Category Archives: Custom Truck Seats

Rest Areas

Roadside Sleeping Safety Tips: Rest Areas and Other Options

When driving your truck from one destination to the next, you will no doubt need to stop and catch a few “zzz”s to ensure you are well-rested and refreshed. Truck drivers have many different options when it comes to finding a place to take a nap or sleep. To help ensure you get a decent night’s rest, remember to check out the truck interior accessories, cushions, and other items available from us, here at Suburban Seating & Safety.


More on that later. When finding places to sleep on the road, truck drivers must be careful of the spots they choose. Rest areas are part of the United States Interstate Highway System and designed to provide safety provisions for motorists. However, theft, vandalism, car-jacking, drug dealing, and other types of crime can make them less safe to spend the night. The following roadside sleeping safety tips can help protect you when it’s time to rest.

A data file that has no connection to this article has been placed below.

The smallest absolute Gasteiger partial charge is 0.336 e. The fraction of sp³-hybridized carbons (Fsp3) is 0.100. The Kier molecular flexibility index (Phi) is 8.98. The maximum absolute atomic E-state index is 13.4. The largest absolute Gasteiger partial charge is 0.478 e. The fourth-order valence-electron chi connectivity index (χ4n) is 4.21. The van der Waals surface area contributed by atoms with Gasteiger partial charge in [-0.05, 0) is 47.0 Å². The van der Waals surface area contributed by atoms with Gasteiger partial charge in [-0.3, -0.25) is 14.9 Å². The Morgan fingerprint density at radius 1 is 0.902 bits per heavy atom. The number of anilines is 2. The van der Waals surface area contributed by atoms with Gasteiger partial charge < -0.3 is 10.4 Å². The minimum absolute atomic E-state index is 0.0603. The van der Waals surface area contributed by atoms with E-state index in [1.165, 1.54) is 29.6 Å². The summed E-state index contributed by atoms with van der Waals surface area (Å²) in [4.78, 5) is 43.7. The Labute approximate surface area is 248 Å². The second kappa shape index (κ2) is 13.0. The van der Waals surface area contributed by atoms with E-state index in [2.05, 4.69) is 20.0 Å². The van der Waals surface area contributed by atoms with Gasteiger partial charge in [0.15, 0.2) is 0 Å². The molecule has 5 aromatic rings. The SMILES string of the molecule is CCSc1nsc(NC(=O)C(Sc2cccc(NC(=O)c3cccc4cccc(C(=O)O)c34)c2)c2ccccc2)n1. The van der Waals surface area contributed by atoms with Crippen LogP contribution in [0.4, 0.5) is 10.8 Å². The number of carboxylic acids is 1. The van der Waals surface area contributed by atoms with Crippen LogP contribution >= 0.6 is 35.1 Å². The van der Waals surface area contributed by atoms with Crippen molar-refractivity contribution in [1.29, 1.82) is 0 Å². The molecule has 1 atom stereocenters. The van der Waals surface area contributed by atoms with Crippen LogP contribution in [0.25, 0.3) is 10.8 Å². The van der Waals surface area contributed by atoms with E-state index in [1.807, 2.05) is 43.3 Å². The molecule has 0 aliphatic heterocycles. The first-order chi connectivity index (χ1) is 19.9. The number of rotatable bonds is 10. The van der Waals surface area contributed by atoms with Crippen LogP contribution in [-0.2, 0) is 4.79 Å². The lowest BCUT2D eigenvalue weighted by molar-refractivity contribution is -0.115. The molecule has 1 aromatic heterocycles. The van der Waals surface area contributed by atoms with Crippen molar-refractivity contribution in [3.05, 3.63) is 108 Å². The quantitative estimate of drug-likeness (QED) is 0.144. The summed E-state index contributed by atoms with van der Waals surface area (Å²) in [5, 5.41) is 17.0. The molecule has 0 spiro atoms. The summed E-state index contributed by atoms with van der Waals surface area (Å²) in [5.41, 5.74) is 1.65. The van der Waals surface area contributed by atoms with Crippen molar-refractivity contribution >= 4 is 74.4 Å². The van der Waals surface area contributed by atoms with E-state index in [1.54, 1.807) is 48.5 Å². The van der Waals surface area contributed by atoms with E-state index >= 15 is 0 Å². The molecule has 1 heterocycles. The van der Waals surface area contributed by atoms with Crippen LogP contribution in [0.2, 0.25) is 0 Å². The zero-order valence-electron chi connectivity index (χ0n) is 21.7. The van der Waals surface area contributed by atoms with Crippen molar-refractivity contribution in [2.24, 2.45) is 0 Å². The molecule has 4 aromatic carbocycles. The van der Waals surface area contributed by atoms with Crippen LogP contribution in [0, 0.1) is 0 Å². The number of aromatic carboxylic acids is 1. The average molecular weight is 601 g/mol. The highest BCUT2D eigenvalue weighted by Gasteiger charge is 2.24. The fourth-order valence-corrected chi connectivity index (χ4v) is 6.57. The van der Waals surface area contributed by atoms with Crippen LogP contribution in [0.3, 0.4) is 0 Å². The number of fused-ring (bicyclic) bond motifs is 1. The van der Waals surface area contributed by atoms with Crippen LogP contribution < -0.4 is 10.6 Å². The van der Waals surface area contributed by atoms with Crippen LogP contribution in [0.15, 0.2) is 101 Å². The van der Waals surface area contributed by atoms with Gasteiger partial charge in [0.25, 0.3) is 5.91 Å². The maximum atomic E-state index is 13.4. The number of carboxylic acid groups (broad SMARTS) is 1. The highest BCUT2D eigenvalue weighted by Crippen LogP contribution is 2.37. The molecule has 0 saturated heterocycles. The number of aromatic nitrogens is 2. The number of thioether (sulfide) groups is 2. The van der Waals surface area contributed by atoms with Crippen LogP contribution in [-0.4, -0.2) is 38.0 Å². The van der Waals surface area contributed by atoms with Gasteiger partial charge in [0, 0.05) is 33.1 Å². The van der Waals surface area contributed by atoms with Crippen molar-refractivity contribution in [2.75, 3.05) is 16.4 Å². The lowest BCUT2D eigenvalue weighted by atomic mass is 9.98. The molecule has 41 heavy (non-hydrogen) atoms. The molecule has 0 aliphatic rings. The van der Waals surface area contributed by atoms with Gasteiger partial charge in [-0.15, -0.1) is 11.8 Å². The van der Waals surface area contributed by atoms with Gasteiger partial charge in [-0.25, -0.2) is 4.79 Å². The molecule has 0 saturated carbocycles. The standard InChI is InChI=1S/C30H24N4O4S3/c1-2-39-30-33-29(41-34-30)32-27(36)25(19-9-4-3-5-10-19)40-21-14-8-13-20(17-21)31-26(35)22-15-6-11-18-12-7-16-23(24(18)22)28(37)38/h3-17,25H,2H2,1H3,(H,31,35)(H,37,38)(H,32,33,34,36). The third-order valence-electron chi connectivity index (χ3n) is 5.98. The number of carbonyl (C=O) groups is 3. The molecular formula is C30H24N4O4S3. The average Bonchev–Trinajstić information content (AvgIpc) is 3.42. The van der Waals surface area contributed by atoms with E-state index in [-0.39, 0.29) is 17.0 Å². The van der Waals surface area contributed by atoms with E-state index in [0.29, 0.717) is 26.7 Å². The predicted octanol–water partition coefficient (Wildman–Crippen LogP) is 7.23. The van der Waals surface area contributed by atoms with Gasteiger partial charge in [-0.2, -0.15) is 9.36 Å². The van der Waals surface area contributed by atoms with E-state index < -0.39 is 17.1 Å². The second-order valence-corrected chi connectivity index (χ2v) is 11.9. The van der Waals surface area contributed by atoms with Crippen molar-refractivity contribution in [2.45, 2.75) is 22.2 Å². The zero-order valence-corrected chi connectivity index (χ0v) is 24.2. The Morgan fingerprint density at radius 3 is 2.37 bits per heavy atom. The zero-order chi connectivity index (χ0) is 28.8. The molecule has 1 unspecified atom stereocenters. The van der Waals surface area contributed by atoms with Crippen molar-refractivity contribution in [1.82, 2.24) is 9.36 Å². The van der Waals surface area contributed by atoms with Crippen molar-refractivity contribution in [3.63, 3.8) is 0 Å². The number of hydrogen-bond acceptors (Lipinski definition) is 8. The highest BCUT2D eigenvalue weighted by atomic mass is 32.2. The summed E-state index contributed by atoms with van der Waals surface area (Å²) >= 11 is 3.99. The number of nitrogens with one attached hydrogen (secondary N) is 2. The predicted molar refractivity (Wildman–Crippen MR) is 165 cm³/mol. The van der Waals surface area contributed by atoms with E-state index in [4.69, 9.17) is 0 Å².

Rest Areas

Rest areas are great places to stop when you need a break from driving. Some rest stops even have restaurants and fuel, allowing you to take care of most of your needs in one stop. If you plan on sleeping in rest areas, keep in mind that not all rest areas allow for overnight parking. However, sleeping during the day is commonly permitted.


There are usually rest stops every few miles. Some are in remote areas and not each one is necessarily the best place to stop for the night. To pick a rest stop carefully:


  • Park in well-lit areas: It’s a known fact that lighting deters crime. In addition to well-lit buildings, look for good illumination around the parking lot and avoid trails, picnic areas, and the woods surrounding the rest area. Illegal activity is more likely to take place in the dark. If you’re alone and concerned, and police officers or security personnel are present, ask for their help in looking out for you.